Logo designers have been making use of the round shape for their work ever since recorded history. You can see the shape used way back to Ancient Greece, where kings and emperors first began the practice of carving their faces on their coins to signify their reign. The circle is thought to represent totality or completeness and is often used by designers to convey stability.
Today, the round logo is a staple in logo designs across different industries. Designers love the shape for its simplicity and versatility. Additionally, round logos are very easy to use in branding applications such as packaging because of its symmetrical appearance.
Whether you’re a seasoned designer or a business owner looking to narrow his choices, you may find that designing a round logo is not as easy as it looks like. Some designers find the shape to be constricting, while others may find its symmetrical appearance to be boring. Here are three of our most helpful tips when designing a round logo for your brand.
Get Rid Of The Clutter
There are no hard and fast rules for designing a logo. After all, famous brands do change their logos from time to time to keep up with design trends. However, for a timeless look, it makes sense to keep your logo simple, especially when it comes to round shapes. Many designers recommend using the shape as a container for either your logomark, or your wordmark, but not both. Often, designers put a wordmark inside the shape only if it’s short enough to still be readable on smaller scales. For companies that have longer names, it may be best to use a monogram.
This leaves enough room for your design elements to breathe and stand out on their own. This also makes scaling easier, as the lesser elements there are in your logo, the more readable it will be when scaled down for packaging.
To be fair, it is also very common to see busy designs in round logos. However, this style is usually better used for government offices and older institutions such as universities, who want to preserve their connection to their classical roots.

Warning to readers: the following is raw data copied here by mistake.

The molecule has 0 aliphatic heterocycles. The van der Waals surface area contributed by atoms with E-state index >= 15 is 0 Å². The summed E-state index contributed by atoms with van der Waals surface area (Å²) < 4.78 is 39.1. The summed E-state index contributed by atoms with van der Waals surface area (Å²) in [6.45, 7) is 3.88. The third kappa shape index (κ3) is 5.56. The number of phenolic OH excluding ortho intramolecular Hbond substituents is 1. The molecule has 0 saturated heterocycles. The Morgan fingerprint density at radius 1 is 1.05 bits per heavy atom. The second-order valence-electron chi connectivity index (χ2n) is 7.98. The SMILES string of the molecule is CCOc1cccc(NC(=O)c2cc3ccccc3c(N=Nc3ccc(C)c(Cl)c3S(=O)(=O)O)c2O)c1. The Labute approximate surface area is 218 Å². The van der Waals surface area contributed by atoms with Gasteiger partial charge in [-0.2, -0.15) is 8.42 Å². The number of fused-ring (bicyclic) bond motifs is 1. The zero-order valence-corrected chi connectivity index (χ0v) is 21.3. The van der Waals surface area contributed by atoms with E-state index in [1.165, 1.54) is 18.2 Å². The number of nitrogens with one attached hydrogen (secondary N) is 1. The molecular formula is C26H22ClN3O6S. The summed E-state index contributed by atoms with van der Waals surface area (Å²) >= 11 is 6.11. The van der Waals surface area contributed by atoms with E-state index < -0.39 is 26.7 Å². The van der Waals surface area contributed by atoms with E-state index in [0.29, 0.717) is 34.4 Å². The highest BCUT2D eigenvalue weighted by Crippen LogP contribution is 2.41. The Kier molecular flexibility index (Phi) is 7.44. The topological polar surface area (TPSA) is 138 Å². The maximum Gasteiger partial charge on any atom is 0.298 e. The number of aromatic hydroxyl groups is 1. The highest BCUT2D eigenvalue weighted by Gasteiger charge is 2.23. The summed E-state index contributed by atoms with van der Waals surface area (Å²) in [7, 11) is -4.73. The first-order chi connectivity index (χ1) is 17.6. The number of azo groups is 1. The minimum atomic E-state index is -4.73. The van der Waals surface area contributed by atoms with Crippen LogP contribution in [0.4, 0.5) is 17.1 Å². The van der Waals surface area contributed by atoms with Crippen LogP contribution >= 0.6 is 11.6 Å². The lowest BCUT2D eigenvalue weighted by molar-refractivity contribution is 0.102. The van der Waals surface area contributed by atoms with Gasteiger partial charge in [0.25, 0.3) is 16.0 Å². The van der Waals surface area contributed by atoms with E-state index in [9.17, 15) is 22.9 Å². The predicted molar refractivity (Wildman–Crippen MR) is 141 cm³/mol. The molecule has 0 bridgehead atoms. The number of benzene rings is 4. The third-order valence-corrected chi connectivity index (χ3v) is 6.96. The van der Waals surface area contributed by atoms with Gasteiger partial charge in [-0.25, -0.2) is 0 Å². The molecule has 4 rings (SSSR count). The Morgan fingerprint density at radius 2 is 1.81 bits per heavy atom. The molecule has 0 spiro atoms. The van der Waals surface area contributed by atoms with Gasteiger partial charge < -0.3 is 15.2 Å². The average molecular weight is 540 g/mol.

Maintain Visual Hierarchy
While this tip applies to every kind of design, it is particularly essential for a round shape. This is because the closed nature of the shape means that it is very easy to fill with elements, each competing for attention. Having no visual hierarchy can make a logo confusing, and altogether forgettable. If you absolutely have to work with several elements, make sure that one element stands out and becomes a focal point. Put simply, your round logo should have one central point for the other elements to support. For example, If you’re using both your wordmark and logo mark, inside your round logo, then the logo mark should take center stage, while the wordmark is scaled down.
Consistency is at the heart of branding. To achieve brand consistency, your logo and all of its applications should be using a defined color palette and typography. For example, if you’re using a monogram, the accompanying wordmark can use the same typeface to enforce the overall design.
The round shape is always a good place to start when trying to come up with your brand identity. Just make sure to keep it simple, and avoid adding too many elements that are not doing anything for your brand. The best way to test if your round logo works is to test it on objects of differing sizes. True timeless logos should look good anywhere they’re used and should be memorable whether they’re slapped on a coffee mug or on a giant billboard.
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